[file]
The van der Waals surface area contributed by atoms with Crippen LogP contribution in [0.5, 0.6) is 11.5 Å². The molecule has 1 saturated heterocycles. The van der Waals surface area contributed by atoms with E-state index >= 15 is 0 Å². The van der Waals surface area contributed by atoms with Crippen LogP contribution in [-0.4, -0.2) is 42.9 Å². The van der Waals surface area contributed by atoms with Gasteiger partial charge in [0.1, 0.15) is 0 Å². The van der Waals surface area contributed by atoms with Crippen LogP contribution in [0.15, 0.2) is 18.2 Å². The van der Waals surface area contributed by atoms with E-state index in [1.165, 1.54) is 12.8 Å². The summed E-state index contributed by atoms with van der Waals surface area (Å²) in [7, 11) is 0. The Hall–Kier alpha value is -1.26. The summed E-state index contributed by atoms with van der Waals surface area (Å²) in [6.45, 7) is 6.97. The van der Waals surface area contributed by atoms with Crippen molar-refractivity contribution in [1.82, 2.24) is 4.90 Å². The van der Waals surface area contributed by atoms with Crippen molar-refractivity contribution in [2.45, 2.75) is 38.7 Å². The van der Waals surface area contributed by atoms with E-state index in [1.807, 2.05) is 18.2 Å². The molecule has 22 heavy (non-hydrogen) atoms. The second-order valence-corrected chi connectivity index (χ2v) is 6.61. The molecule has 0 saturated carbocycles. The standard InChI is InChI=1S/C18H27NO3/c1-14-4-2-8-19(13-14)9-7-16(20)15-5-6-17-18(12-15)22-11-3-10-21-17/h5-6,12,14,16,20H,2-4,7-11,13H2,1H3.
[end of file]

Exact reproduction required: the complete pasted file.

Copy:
The van der Waals surface area contributed by atoms with Crippen LogP contribution in [0.5, 0.6) is 11.5 Å². The molecule has 1 saturated heterocycles. The van der Waals surface area contributed by atoms with E-state index >= 15 is 0 Å². The van der Waals surface area contributed by atoms with Crippen LogP contribution in [-0.4, -0.2) is 42.9 Å². The van der Waals surface area contributed by atoms with Gasteiger partial charge in [0.1, 0.15) is 0 Å². The van der Waals surface area contributed by atoms with Crippen LogP contribution in [0.15, 0.2) is 18.2 Å². The van der Waals surface area contributed by atoms with E-state index in [1.165, 1.54) is 12.8 Å². The summed E-state index contributed by atoms with van der Waals surface area (Å²) in [7, 11) is 0. The Hall–Kier alpha value is -1.26. The summed E-state index contributed by atoms with van der Waals surface area (Å²) in [6.45, 7) is 6.97. The van der Waals surface area contributed by atoms with Crippen molar-refractivity contribution in [1.82, 2.24) is 4.90 Å². The van der Waals surface area contributed by atoms with Crippen molar-refractivity contribution in [2.45, 2.75) is 38.7 Å². The van der Waals surface area contributed by atoms with E-state index in [1.807, 2.05) is 18.2 Å². The molecule has 22 heavy (non-hydrogen) atoms. The second-order valence-corrected chi connectivity index (χ2v) is 6.61. The molecule has 0 saturated carbocycles. The standard InChI is InChI=1S/C18H27NO3/c1-14-4-2-8-19(13-14)9-7-16(20)15-5-6-17-18(12-15)22-11-3-10-21-17/h5-6,12,14,16,20H,2-4,7-11,13H2,1H3.